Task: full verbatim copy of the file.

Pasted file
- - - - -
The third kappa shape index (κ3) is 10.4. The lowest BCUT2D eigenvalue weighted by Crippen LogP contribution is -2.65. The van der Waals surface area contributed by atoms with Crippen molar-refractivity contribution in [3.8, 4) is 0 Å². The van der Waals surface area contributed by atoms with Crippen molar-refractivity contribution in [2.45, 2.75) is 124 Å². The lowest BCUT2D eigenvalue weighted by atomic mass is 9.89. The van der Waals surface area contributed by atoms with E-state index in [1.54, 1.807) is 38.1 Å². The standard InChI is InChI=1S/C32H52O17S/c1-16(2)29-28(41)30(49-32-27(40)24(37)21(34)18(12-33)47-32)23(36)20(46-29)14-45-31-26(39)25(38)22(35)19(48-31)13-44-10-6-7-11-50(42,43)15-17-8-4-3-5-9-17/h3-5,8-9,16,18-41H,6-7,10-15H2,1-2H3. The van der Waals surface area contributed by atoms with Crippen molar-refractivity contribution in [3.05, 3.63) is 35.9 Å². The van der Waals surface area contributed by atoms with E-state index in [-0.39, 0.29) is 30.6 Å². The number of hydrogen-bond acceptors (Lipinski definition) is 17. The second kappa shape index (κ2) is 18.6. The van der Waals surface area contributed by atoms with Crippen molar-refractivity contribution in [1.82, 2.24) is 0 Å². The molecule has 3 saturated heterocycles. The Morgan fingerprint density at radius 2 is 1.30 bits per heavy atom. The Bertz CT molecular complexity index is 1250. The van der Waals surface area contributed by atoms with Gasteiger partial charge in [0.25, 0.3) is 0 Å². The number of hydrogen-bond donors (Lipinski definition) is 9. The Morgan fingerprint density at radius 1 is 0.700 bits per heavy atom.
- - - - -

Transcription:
The third kappa shape index (κ3) is 10.4. The lowest BCUT2D eigenvalue weighted by Crippen LogP contribution is -2.65. The van der Waals surface area contributed by atoms with Crippen molar-refractivity contribution in [3.8, 4) is 0 Å². The van der Waals surface area contributed by atoms with Crippen molar-refractivity contribution in [2.45, 2.75) is 124 Å². The lowest BCUT2D eigenvalue weighted by atomic mass is 9.89. The van der Waals surface area contributed by atoms with E-state index in [1.54, 1.807) is 38.1 Å². The standard InChI is InChI=1S/C32H52O17S/c1-16(2)29-28(41)30(49-32-27(40)24(37)21(34)18(12-33)47-32)23(36)20(46-29)14-45-31-26(39)25(38)22(35)19(48-31)13-44-10-6-7-11-50(42,43)15-17-8-4-3-5-9-17/h3-5,8-9,16,18-41H,6-7,10-15H2,1-2H3. The van der Waals surface area contributed by atoms with Crippen molar-refractivity contribution in [3.05, 3.63) is 35.9 Å². The van der Waals surface area contributed by atoms with E-state index in [-0.39, 0.29) is 30.6 Å². The number of hydrogen-bond acceptors (Lipinski definition) is 17. The second kappa shape index (κ2) is 18.6. The van der Waals surface area contributed by atoms with Crippen molar-refractivity contribution in [1.82, 2.24) is 0 Å². The molecule has 3 saturated heterocycles. The Morgan fingerprint density at radius 2 is 1.30 bits per heavy atom. The Bertz CT molecular complexity index is 1250. The van der Waals surface area contributed by atoms with Gasteiger partial charge in [0.25, 0.3) is 0 Å². The number of hydrogen-bond donors (Lipinski definition) is 9. The Morgan fingerprint density at radius 1 is 0.700 bits per heavy atom.